The recent IRS FAQ update clarifies the procedures for opting out of the 2011 OVDI…
Reasons to Opt Out of the 2011 OVDI Program
Top 4 Reasons to Opt Out of the 2011 OVDI Program
1. The IRS Taxpayer Advocate’s Report:
Although the IRS has not closed very many opt-out cases, the average civil FBAR penalty assessed against those opting out of the 2009 OVDP is only $15,737.19 on average. This average is according to the IRS’ response to TAS information request (Oct. 23, 2012) noting that $1,255,567 in willful and nonwillful penalties plus $1,671,518 in negligence penalties were assessed against taxpayers who opted out of the 2009 OVDP in 186 closed cases. Moreover, a small number of taxpayers could account for most of these penalties.
In other words, the IRS Taxpayer Advocate’s Report states that the IRS required benign actors (small fish with no intent to violate the law) with minor FBAR violations to spend the time to apply to the 2009 OVDP, incur significant fees for representation, and wait for about a year and a half for the IRS to process their cases (on average), all in an effort to collect very little FBAR penalty revenue.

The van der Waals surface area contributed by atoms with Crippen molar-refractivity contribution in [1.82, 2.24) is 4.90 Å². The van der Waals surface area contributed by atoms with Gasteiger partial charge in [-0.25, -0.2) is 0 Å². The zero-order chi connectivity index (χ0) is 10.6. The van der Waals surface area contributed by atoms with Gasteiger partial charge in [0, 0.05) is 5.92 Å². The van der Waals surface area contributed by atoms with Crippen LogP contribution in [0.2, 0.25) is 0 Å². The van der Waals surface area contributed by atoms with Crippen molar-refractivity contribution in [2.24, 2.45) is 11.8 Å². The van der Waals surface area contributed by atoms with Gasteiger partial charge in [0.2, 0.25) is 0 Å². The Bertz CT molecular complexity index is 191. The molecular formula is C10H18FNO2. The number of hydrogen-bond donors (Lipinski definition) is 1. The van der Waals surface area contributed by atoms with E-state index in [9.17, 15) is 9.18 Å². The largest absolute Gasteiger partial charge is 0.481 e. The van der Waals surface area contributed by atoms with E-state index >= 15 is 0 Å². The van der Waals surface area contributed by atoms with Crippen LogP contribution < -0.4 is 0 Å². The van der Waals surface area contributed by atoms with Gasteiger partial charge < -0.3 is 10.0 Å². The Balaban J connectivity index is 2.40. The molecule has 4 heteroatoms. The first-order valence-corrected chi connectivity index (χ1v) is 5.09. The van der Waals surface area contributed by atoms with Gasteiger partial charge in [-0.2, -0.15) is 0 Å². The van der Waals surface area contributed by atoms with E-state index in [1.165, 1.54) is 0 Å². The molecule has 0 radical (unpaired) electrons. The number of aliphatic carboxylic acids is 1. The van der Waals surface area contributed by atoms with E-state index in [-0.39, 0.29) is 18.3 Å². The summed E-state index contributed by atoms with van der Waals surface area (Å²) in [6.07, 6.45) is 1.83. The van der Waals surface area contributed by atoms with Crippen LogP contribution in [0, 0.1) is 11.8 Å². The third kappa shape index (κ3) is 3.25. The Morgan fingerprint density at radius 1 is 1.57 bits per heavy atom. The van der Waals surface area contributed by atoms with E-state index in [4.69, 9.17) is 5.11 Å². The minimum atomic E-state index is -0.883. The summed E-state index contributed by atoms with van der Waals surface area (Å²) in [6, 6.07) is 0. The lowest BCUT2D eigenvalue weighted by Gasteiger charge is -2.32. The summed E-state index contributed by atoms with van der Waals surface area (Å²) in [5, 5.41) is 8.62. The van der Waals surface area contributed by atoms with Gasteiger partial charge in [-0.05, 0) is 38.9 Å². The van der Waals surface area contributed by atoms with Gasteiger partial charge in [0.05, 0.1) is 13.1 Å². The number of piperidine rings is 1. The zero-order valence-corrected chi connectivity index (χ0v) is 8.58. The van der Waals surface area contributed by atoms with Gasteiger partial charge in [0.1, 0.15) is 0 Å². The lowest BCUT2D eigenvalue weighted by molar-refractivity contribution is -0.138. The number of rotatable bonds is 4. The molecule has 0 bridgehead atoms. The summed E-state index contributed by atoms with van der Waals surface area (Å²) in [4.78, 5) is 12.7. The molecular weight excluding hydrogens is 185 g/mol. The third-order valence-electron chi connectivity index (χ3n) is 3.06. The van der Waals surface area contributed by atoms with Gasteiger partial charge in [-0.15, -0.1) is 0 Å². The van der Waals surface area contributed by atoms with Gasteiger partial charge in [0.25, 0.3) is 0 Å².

So far our opt out clients have fared well in navigating through the opt out program received favorable results.
2. No real criminal risk.
According to the IRS Taxpayer Advocate’s Report, the IRS has not initiated any criminal prosecutions against those who opted out.
3. Appeal Rights.
There is no appeal within the OVDI program. AN opt out affords multiple appeal rights. If your penalty post opt out is unacceptable, then you can appeal to the Appeals Branch of the IRS. If your penalty post Appeal is unacceptable, then you can appeal to the Tax Court. You therefore have three procedural attempts to lower the penalty.
4. Get more time.
According to IRS response to TAS information request (Oct. 23, 2012), the IRS’ OVD program processing times are longer for benign actors who opt out, averaging nearly 550 days for those opting out of the 2009 OVDP. This is nearly a 2 year wait, which equates to a 2 year interest free loan for the penalty amount (conservatively assuming no penalty reduction) from the IRS.